Focus |

Focus on Learning and Memory

Learning new information and skills, storing memories of this knowledge, and retrieving, modifying, or forgetting these memories over time are critical for flexibly responding to a changing environment. How these processes occur has fascinated philosophers, psychologists, and neuroscientists for generations, and continues to inspire research encompassing diverse approaches. In our October 2019 issue, Nature Neuroscience presents a collection of reviews and perspectives that reflects the breadth and vibrancy of this field.

Editorial

Reviews

Memory retrieval involves interactions between internal or external cues and stored engrams. Identification of engrams in mice permits examination of these interactions at the level of neural ensembles. This review highlights emerging findings.

Review Article | | Nature Neuroscience

Perspectives

When crossing the street, you can ignore the color of oncoming cars, but for hailing a taxi color is important. How do we learn what to represent neurally for each task? Here, Niv summarizes a decade of work on representation learning in the brain.

Perspective | | Nature Neuroscience

This paper first reviews the work on brain-machine interfaces (BMIs) for restoring lost motor function and then provides a perspective on how BMIs could extend to the new frontier of restoring lost emotional function in neuropsychiatric disorders.

Perspective | | Nature Neuroscience

A deep network is best understood in terms of components used to design it—objective functions, architecture and learning rules—rather than unit-by-unit computation. Richards et al. argue that this inspires fruitful approaches to systems neuroscience.

Perspective | | Nature Neuroscience

From the archive

The function of rapid eye movement (REM) sleep remains unclear. By examining how REM sleep affects synapses in the mouse cortex, the authors show that REM sleep is fundamental to brain development, learning and memory consolidation by selectively pruning and maintaining newly formed synapses via dendritic calcium spike-dependent mechanisms.

Article | | Nature Neuroscience

The authors address why the use of prior expectations might be compromised in autism, by using computational models and pupillometric markers of the neuromodulator noradrenaline. They show that by estimating the world to be more changeable than it really is, adults with autism have difficulty in learning what to expect.

Article | | Nature Neuroscience

Humans and other mammals are prodigious learners, partly because they also ‘learn how to learn’. Wang and colleagues present a new theory showing how learning to learn may arise from interactions between prefrontal cortex and the dopamine system.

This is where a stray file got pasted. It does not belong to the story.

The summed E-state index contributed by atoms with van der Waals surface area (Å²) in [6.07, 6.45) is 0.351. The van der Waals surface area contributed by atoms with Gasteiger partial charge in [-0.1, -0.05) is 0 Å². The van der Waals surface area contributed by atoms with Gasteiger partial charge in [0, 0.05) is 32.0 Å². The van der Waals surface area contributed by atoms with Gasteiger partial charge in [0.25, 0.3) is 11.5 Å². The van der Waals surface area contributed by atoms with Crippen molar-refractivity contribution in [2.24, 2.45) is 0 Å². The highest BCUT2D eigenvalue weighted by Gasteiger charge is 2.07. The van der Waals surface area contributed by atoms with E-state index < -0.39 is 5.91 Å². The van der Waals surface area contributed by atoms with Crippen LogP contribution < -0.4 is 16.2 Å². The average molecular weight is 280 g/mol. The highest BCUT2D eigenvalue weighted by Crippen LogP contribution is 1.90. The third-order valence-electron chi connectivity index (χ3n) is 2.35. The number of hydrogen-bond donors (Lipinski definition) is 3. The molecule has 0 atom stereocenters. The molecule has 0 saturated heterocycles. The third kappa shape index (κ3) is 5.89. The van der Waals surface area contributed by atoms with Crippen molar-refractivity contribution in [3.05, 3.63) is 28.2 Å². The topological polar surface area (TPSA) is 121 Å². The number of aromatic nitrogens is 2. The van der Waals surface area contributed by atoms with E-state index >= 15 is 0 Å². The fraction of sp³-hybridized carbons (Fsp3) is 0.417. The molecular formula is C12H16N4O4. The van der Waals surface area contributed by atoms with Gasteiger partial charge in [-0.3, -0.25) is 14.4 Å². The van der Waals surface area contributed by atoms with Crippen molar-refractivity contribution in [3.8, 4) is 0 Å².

Article | | Nature Neuroscience

Pairing an odor conditioned stimulus (CS) with an unconditioned stimulus (US) induces memory formation. Vetere et al. replace the real CS and US with direct optogenetic stimulation of the brain and create a fully artificial odor memory in mice.

Article | | Nature Neuroscience

Learning to predict reward is thought to be driven by dopaminergic prediction errors, which reflect discrepancies between actual and expected value. Here the authors show that learning to predict neutral events is also driven by prediction errors and that such value-neutral associative learning is also likely mediated by dopaminergic error signals.

Article | | Nature Neuroscience

The authors show how predictive representations are useful for maximizing future reward, particularly in spatial domains. They develop a predictive-map model of hippocampal place cells and entorhinal grid cells that captures a wide variety of effects from human and rodent literature.

Article | | Nature Neuroscience

Learning is ubiquitous in everyday life, yet it is unclear how neurons change their activity together during learning. Golub and colleagues show that short-term learning relies on a fixed neural repertoire, which limits behavioral improvement.

Article | | Nature Neuroscience

Corticospinal cells of the motor cortex act as a direct link between the cortex and movement-generating circuits within the spinal cord. The authors demonstrate that the relationship between activity of these cells and movement changes with time and learning, indicating a flexible cortical output to drive movements.

Article | | Nature Neuroscience

Granule cells constitute half of the cells in the brain, yet their activity during behavior is largely uncharacterized. The authors report that granule cells encode multisensory representations that evolve with learning into a predictive motor signal. This activity may help the cerebellum implement a forward model for action.

Article | | Nature Neuroscience